Salinas, California is the largest town of Monterey County. Ironically, this makes it, if anything, a testament to just how minute of a place it is in which we live. Even most other Californians with whom I’ve spoken haven’t a concept of Monterey's existence. Chew on that for a moment. Most of the people in your own state are unaware of your home's existence.
This notion is explanatory of many of the social phenomena that occur here. The disparity between the people of Salinas and their coastal counterparts might seem petty to some big city folk, but here, it's practically embroidered into the tapestry of Monterey's history. Sensibly so, local music, too, fails to evade this dilemma.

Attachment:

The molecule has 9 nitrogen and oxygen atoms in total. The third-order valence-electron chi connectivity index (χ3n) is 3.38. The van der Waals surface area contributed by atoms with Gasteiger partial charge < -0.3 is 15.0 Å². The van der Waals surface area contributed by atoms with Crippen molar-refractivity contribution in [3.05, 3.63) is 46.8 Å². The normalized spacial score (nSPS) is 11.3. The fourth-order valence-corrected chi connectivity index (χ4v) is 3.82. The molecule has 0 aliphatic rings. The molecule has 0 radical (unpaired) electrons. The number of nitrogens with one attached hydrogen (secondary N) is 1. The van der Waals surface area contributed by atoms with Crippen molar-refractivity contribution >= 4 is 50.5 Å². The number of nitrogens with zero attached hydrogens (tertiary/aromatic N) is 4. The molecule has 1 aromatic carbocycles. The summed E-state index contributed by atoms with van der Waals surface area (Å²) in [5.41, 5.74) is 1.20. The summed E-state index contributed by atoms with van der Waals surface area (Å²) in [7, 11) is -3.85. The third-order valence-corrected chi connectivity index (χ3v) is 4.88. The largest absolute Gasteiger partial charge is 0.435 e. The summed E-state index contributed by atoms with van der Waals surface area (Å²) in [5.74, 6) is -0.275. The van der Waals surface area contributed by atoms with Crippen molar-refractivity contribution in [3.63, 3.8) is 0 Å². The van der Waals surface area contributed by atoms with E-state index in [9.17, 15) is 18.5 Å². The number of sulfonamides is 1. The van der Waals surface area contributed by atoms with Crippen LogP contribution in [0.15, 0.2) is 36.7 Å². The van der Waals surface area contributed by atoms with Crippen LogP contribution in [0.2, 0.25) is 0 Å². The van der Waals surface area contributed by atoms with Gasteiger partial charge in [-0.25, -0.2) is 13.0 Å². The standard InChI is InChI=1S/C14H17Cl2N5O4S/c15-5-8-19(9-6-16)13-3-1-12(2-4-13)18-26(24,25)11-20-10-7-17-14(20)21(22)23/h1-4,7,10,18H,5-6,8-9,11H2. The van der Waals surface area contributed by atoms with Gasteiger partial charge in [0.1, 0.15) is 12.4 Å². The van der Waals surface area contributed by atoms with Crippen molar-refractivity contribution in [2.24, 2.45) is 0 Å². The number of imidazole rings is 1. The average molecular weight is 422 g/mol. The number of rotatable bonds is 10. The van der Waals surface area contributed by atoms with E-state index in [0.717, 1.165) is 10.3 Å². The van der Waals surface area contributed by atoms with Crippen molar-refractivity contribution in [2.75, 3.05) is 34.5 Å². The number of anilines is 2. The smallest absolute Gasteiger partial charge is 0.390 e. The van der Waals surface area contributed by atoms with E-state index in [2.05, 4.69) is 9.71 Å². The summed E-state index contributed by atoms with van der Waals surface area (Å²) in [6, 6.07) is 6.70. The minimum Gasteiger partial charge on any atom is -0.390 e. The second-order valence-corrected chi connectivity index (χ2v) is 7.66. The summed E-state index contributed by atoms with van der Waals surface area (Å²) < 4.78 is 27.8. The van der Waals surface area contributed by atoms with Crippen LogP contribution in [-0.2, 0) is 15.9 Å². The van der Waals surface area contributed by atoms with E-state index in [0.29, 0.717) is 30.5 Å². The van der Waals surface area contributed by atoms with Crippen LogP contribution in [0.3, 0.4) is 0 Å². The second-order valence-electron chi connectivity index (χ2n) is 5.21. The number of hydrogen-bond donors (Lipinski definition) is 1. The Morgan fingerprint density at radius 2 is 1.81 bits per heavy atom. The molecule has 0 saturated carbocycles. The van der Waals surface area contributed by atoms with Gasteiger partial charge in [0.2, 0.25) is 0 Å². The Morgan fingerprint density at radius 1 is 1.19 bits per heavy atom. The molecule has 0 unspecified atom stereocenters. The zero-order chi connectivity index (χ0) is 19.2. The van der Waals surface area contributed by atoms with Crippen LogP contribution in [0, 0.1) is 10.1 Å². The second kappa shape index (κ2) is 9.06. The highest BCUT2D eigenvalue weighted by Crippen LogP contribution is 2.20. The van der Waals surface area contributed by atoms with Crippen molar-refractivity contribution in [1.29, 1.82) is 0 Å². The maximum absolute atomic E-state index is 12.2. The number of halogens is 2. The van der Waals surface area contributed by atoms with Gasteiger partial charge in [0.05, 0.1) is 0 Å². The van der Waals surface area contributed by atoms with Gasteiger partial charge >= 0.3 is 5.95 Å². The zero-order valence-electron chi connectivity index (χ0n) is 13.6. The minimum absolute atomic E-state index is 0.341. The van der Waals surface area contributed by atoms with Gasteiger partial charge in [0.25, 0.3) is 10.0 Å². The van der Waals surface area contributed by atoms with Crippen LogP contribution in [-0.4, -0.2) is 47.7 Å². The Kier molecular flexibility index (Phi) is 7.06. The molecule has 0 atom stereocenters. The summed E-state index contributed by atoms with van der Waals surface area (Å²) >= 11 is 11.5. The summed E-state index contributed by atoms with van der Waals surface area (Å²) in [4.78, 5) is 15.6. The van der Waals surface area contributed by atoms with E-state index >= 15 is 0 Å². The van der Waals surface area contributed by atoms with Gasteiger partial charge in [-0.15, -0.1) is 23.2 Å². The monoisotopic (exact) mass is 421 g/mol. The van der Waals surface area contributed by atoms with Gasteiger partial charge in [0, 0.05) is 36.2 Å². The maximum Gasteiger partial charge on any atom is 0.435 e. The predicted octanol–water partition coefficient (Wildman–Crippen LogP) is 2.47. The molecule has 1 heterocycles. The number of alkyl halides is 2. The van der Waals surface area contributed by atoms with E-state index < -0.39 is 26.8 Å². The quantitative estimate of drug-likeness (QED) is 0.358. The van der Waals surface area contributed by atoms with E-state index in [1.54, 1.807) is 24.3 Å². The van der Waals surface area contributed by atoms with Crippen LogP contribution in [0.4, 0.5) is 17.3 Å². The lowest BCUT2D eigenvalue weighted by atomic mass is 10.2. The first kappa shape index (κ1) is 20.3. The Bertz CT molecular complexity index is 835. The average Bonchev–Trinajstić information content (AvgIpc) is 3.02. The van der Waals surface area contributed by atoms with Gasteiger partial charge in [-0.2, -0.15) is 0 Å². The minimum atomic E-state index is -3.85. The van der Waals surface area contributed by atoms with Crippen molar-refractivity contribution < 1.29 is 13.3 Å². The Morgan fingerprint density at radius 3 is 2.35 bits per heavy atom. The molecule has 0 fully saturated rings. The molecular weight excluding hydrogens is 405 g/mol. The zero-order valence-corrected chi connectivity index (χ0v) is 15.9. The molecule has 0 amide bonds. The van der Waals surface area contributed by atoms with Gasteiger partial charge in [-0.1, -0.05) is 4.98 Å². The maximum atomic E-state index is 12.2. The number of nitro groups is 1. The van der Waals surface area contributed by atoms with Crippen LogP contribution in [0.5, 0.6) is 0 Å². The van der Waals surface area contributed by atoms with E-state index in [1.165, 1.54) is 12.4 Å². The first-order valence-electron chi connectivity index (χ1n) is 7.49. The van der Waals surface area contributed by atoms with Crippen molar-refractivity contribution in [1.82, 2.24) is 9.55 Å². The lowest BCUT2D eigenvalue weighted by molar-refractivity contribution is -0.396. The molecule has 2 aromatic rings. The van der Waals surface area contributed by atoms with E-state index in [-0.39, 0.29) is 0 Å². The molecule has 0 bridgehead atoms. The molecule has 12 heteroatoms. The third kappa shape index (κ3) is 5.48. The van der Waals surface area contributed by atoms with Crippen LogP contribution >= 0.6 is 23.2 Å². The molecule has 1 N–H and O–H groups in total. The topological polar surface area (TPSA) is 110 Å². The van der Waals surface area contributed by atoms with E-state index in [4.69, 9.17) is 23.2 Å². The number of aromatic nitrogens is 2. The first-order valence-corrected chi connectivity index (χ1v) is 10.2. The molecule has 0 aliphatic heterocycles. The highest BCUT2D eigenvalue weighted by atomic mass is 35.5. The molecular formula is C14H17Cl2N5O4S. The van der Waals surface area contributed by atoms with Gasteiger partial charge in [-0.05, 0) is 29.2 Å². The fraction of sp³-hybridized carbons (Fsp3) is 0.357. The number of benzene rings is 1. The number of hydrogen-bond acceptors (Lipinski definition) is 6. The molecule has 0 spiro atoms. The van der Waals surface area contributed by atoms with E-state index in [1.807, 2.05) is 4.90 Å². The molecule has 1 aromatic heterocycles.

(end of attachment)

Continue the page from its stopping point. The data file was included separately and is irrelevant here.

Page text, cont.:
I attended a show in Salinas at a venue within an art gallery called SOMOS, located on the main drag of town. Upon arrival, the night sky’s overcast was ashine with moonlight and a talkative crowd culminated in a fog of cigarette smoke on the sidewalk. A quartet of adolescent girls hollered at the friends with whom I arrived and we lingered nearby for a chat. A mustachioed latino man did the rounds among his peers in drag; a red tube dress and heels and makeup all topped by a curly brunette wig. I meandered about and searched for people I knew but was mostly unsuccessful. Having not lived in the region long, Salinas was a fresh environment to experience. It even had a proper main strip with theaters and fine dining, and caravans of rancheros in tight trousers, black button-ups, cowboy boots, and Stetson hats.